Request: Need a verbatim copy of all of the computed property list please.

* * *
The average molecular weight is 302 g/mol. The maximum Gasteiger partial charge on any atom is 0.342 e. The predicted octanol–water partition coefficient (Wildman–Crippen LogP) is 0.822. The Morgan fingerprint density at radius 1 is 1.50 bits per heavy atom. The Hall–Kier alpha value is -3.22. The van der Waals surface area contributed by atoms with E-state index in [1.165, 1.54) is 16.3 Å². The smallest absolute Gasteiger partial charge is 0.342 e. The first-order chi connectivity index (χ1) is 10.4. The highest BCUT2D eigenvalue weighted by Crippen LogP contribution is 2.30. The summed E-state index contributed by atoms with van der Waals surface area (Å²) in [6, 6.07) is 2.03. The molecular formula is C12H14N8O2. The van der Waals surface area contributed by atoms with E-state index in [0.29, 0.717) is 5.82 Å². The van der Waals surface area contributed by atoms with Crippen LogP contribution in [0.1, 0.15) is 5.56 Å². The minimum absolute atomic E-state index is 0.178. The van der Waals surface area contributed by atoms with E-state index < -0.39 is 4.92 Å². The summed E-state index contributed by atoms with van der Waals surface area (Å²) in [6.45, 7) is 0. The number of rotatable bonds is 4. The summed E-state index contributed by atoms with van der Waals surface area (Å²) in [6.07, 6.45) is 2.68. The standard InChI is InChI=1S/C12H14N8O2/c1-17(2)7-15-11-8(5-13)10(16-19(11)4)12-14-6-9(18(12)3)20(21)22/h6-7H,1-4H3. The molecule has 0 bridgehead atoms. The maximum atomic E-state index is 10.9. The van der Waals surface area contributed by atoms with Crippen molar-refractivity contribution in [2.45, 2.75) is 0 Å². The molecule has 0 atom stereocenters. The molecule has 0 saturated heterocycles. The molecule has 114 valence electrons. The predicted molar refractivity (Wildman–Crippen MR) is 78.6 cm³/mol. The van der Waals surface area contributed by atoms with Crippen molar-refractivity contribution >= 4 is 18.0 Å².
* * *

The average molecular weight is 302 g/mol. The maximum Gasteiger partial charge on any atom is 0.342 e. The predicted octanol–water partition coefficient (Wildman–Crippen LogP) is 0.822. The Morgan fingerprint density at radius 1 is 1.50 bits per heavy atom. The Hall–Kier alpha value is -3.22. The van der Waals surface area contributed by atoms with E-state index in [1.165, 1.54) is 16.3 Å². The smallest absolute Gasteiger partial charge is 0.342 e. The first-order chi connectivity index (χ1) is 10.4. The highest BCUT2D eigenvalue weighted by Crippen LogP contribution is 2.30. The summed E-state index contributed by atoms with van der Waals surface area (Å²) in [6, 6.07) is 2.03. The molecular formula is C12H14N8O2. The van der Waals surface area contributed by atoms with E-state index in [0.29, 0.717) is 5.82 Å². The van der Waals surface area contributed by atoms with Crippen LogP contribution in [0.1, 0.15) is 5.56 Å². The minimum absolute atomic E-state index is 0.178. The van der Waals surface area contributed by atoms with E-state index < -0.39 is 4.92 Å². The summed E-state index contributed by atoms with van der Waals surface area (Å²) in [6.45, 7) is 0. The number of rotatable bonds is 4. The summed E-state index contributed by atoms with van der Waals surface area (Å²) in [6.07, 6.45) is 2.68. The standard InChI is InChI=1S/C12H14N8O2/c1-17(2)7-15-11-8(5-13)10(16-19(11)4)12-14-6-9(18(12)3)20(21)22/h6-7H,1-4H3. The molecule has 0 bridgehead atoms. The maximum atomic E-state index is 10.9. The van der Waals surface area contributed by atoms with Crippen molar-refractivity contribution in [2.45, 2.75) is 0 Å². The molecule has 0 atom stereocenters. The molecule has 0 saturated heterocycles. The molecule has 114 valence electrons. The predicted molar refractivity (Wildman–Crippen MR) is 78.6 cm³/mol. The van der Waals surface area contributed by atoms with Crippen molar-refractivity contribution >= 4 is 18.0 Å².